Fans of the world’s most popular soccer club this season have had very little reason to cheer, but Manchester United may have solid reason for optimism after their recent form in the Champions League. Players putting in below-par performances, goals being conceded at a significant rate, and their position in the Barclays Premier League being considerably lower than most people are used to. It really has been a miserable few months for manager David Moyes, but Wednesday’s match has provided a glimmer of hope for this season’s ultimate outcome.
Going into the match against Olympiakos, trailing the Greek side by two goals on agregate, Man United’s chance at silverware looked bleak at best. In a sense it still does, but the manner in which they overcame the deficit created by their previous match might just give them the confidence boost they need to push on. Success in the Champions League might go a long way toward making this season appear a success, as in previous years under the stewardship of Sir Alex Ferguson, despite the poor showing in the Premier League.
A hat-trick from Dutch striker Robin Van Persie consisted of a penalty, a side-footed finish, and a free-kick that should undoubtedly have been stopped by Olympiakos keeper Jimenez Gago. This Champions League effort ensured Manchester United fans left Old Trafford with good cheer, something they haven not been able to do nearly as much as they would have liked in recent months.
The Premier League title is realistically improbable. The club is eighteen points adrift of leaders Chelsea on the Premier League table. The FA Cup and Capital One Cup are physically impossible, the club having been knocked out by Swansea City and Sunderland respectively in those contests. Man United now only have the Champions League to look at with optimism. With reigning champions Bayern Munich still in the mix, along with Spanish giants Barcelona and their local rivals Real Madrid, going on to win the competition will not be an easy prospect; not easy, but not impossible either.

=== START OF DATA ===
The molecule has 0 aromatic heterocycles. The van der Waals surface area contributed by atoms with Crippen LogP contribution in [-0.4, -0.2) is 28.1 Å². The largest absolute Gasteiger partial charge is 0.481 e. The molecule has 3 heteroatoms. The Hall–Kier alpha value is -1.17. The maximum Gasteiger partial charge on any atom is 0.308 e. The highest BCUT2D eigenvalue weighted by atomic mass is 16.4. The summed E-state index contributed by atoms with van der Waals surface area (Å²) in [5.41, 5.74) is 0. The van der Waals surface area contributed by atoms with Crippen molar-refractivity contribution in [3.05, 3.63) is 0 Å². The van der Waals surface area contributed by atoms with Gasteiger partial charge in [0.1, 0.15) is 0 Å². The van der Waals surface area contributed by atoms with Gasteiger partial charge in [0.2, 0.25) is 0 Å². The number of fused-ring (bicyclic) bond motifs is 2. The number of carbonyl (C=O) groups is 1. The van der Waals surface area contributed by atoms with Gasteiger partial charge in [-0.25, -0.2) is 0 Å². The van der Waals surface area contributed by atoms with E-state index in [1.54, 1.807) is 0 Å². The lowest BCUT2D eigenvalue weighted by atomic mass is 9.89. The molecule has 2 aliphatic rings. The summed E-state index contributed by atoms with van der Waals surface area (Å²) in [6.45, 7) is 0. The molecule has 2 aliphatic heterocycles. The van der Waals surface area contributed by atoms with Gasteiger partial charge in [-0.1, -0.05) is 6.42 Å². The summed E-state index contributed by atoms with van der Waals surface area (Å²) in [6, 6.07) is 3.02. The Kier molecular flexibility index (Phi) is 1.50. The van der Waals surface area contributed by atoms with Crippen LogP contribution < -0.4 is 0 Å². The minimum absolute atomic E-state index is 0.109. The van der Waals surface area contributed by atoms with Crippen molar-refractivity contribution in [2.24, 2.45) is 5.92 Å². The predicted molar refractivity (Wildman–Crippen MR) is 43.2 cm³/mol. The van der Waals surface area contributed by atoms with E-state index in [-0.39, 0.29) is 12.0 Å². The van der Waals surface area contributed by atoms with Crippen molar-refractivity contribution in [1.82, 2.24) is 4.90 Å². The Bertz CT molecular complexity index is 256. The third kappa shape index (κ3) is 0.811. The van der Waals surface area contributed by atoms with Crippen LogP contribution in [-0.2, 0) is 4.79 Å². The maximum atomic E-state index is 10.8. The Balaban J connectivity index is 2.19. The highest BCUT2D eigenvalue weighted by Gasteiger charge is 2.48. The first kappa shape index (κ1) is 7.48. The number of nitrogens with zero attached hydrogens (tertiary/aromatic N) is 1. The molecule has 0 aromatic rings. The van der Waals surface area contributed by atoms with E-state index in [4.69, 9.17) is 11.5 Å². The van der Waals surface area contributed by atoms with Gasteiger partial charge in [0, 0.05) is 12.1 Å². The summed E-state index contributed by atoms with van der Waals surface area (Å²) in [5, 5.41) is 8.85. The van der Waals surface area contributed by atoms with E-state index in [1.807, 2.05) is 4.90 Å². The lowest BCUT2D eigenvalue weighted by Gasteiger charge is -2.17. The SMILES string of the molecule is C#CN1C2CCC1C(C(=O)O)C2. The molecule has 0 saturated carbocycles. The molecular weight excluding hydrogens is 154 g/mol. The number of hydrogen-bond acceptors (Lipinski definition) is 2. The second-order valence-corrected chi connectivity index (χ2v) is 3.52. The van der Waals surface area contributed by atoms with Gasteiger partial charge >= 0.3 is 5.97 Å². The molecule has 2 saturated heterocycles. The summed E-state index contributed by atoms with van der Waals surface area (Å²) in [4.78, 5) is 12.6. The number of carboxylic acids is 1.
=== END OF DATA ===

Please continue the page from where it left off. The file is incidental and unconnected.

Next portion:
Previous recent successes in the tournament , in 1999 and 2008, have been well-fought and against the odds, so long-serving players like Ryan Giggs and Wayne Rooney will be well prepared to do things the hard way, but frailties do still remain. Some believe that this is down to the fact that current manager David Moyes has never won a major trophy in his career, though in the first year of his tenure it is hard to point at that as the only reason.
The quarter-final draw is to be made on March 21, and in it the remaining teams will discover who they will have to defeat in a two-legged tie in order to reach the semi-finals. The last time the Red Devils got to the this stage in the competition, they went on to reach the final at Wembley, eventually losing 3-1.
The season is far from over, and until the proverbial fat lady sings, belief will still be high among the most hardened of supporters that Captain Namanja Vidic will lift a trophy before the end of the season in May. Right now, the majority will still be reveling in the outstanding comeback achieved by Manchester United Wednesday, and the notion that Champions League victory still provides them with reason for optimism in an otherwise cheerless season.
Commentary by Zachary John C